WONDERFUL ROCK GARDEN
Englishman Has a Three Acre Reproduction of the Matterhorn.
The largest rock garden in England is that of Sir Frank Crisp at Friar Park, Henley. It is a faithful reproduction of the Matterhorn on a scale of about three acres. Seven thousand tons of limestone were brought from Yorkshire to make it.
The snow capped peak is represented by quartz. Below it are thousands upon thousands of alpine flowers growing in pockets between the rocks and filling every chink in the trails that ascend the mountain. There must be 200 different species in bloom at once.
At the base of the mountain is a miniature Swiss chalet, where one may sit and enjoy the scene, comparing all the main features with a little bronze model of the Matterhorn which Sir Frank had made for the entertainment of his guests. A book courses down the mountain side, and just before it reaches the chalet it forms a pretty cascade and then spreads out at your feet into a miniature lake decorated with pygmy water lilies and richly margined with pinks, primroses, gentians and other alpine flowers…
As to the Matterhorn feature, English critics are divided. They do not quarrel with the Japanese for imitating Fuji, but there is no precedent in England for duplicating any particular mountain. However, all are agreed that Sir Frank’s alpine flowers are grown with admirable skill and arranged with perfect taste… Country Life In America, Vol. 16, 1909
Mrs Daffodil’s Aide-memoire: Friar Park, Henley-on-Thames, was bought by a musician named George Harrison, one of the principals in a group called by the misspelt appellation: The “Beatles.” The building is an exceptionally eccentric Victorian structure, built by Sir Frank Crisp and restored by Mr Harrison, who also restored the gardens. It appears that the Matterhorn rockery still exists, but the house and grounds are not open to the public, as they are occupied by the relict of the late Mr Harrison.
This Alpine rockery did not stand alone in the annals of British gardening. Sir Charles Isham, Bart. at his seat at Lamport created a fantasy world, which he described as “an assemblage of small caves, crevices, excavations, and inequalities, carpeted and incrusted with vegetation suited to the purpose.” The gentleman used special varieties of miniature trees, (cedars three feet high, for example) vines, and flowers and added rather twee scenes using ceramic garden gnomes from Germany. It was said that the only comparable rockery in the world was one created by the Austrian Emperor’s gardener, but it was judged by the cognoscenti to be far inferior to the one at Lamport where Sir Charles created crystal caves, Alpine meadows, and droll scenes of dwarf miners. One of the scenes showed the mining gnomes on strike:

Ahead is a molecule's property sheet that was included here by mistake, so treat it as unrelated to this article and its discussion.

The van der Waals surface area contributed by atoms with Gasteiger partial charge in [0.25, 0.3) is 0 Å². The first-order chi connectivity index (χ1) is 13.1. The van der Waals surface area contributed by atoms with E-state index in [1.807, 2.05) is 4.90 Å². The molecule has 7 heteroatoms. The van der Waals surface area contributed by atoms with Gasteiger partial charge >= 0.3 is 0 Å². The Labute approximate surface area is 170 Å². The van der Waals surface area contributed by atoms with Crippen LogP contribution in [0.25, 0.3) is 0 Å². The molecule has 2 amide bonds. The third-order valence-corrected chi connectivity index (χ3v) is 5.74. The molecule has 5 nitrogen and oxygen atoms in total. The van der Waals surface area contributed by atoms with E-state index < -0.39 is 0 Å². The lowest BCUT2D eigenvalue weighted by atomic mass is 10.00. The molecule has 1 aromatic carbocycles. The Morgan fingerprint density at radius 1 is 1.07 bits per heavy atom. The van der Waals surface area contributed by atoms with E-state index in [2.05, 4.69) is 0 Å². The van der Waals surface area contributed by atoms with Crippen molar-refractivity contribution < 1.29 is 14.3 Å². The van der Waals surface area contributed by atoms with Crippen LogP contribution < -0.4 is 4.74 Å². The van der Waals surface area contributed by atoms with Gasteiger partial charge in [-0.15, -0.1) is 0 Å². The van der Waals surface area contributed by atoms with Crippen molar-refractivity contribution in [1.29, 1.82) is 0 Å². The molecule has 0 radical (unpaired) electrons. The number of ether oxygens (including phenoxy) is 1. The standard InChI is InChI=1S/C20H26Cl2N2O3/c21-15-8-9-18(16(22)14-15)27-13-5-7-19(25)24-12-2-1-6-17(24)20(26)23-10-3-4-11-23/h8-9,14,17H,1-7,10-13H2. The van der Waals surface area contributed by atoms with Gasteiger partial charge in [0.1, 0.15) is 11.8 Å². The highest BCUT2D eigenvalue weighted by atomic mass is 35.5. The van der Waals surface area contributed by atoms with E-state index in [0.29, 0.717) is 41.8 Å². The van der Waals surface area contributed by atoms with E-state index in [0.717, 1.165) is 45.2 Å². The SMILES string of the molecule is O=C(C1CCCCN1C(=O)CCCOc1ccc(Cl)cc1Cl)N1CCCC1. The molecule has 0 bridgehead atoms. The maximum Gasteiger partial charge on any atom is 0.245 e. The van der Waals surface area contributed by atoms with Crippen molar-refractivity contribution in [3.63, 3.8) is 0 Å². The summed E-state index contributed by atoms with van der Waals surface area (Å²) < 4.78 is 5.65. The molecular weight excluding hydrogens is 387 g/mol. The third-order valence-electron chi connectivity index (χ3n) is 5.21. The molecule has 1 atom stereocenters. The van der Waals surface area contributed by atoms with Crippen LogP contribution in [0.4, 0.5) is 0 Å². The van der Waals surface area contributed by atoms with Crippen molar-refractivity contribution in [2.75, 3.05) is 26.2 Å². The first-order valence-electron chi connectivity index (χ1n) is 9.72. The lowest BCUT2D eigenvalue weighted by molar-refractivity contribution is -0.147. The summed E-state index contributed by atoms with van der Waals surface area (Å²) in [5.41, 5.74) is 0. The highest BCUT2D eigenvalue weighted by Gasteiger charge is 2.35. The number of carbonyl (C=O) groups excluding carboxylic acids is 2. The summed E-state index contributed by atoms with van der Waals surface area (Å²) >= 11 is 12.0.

Look at the reality of the picture, “On Strike,” and consider the labour involved in the production of figures that so closely harmonize one with another and produce a life like effect, which was first conceived by the constructor and afterwards worked out with such skilful care. The notice board bearing the inscription :—
Eight hours’ sleep, Eight hours’ play, Eight hours’ work, Eight shillings pay,
serves to emphasize the Trade Union spirit. It seems that the only person wanted to complete the scene is the paid agitator, unless the little gentleman on the upper ledge, who is dignified by the possession of a hat as compared with the caps of the miners, may be considered as such….In a different part of the rockery is depicted another mining scene—a set of miners, whose demands have evidently been satisfied, and we see some of them at work with pick and shovel, others wheeling barrows or climbing ladders, whilst others sit and smoke the pipe of peace—or laziness. In still another part of the rockery are a number of miners loaded with chains, and who, apparently, have task-masters set over them. Let us hope they exact a full day’s work. The Strand, Vol. 19 1900
There was one other, distinctive figure in the Lamport rockery:
One figure that graces the rockery, and a photograph of which is shown on this page, in comparison with the gnomes is as a giantess amongst the pigmies. The contrast is so great that one’s attention is immediately arrested, and frequently at a slight distance the impression given is that it is of a living child. The figure was first exposed to public gaze in the Brussels exhibition, from whence it found its way into the shop of a London curio dealer, only to be rescued by Sir Charles Isham to adorn his rockery. Since that time the young lady has been presented with a gorgeous hat and a diamond ring by two interested visitors, and in the picture she may be seen wearing both. The Strand, Vol. 19 1900
Alas, the Lamport rockery has been dismantled. Local legend says that the gnomes were used for air-rifle target practice by Sir Charles’s daughters. Just one of the originals survived the slaughter and may still be seen at the Hall.
Mrs Daffodil invites you to join her on the curiously named “Face-book,” where you will find a feast of fashion hints, fads and fancies, and historical anecdotes
You may read about a sentimental succubus, a vengeful seamstress’s ghost, Victorian mourning gone horribly wrong, and, of course, Mrs Daffodil’s efficient tidying up after a distasteful decapitation in A Spot of Bother: Four Macabre Tales.